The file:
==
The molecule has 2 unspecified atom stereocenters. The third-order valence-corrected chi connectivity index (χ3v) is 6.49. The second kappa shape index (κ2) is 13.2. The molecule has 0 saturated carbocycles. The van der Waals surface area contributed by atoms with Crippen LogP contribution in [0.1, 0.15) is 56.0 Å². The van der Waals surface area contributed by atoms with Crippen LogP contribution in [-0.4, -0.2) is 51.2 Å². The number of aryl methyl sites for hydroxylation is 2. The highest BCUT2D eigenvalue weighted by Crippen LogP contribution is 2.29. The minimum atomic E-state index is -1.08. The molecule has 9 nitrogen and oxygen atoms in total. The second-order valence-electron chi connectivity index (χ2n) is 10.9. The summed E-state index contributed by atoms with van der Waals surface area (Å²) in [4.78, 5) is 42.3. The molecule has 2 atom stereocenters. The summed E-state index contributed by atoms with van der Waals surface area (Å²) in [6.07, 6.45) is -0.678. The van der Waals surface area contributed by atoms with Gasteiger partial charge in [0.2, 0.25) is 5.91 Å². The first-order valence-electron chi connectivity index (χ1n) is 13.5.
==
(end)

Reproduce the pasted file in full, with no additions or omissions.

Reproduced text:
The molecule has 2 unspecified atom stereocenters. The third-order valence-corrected chi connectivity index (χ3v) is 6.49. The second kappa shape index (κ2) is 13.2. The molecule has 0 saturated carbocycles. The van der Waals surface area contributed by atoms with Crippen LogP contribution in [0.1, 0.15) is 56.0 Å². The van der Waals surface area contributed by atoms with Crippen LogP contribution in [-0.4, -0.2) is 51.2 Å². The number of aryl methyl sites for hydroxylation is 2. The highest BCUT2D eigenvalue weighted by Crippen LogP contribution is 2.29. The minimum atomic E-state index is -1.08. The molecule has 9 nitrogen and oxygen atoms in total. The second-order valence-electron chi connectivity index (χ2n) is 10.9. The summed E-state index contributed by atoms with van der Waals surface area (Å²) in [4.78, 5) is 42.3. The molecule has 2 atom stereocenters. The summed E-state index contributed by atoms with van der Waals surface area (Å²) in [6.07, 6.45) is -0.678. The van der Waals surface area contributed by atoms with Gasteiger partial charge in [0.2, 0.25) is 5.91 Å². The first-order valence-electron chi connectivity index (χ1n) is 13.5.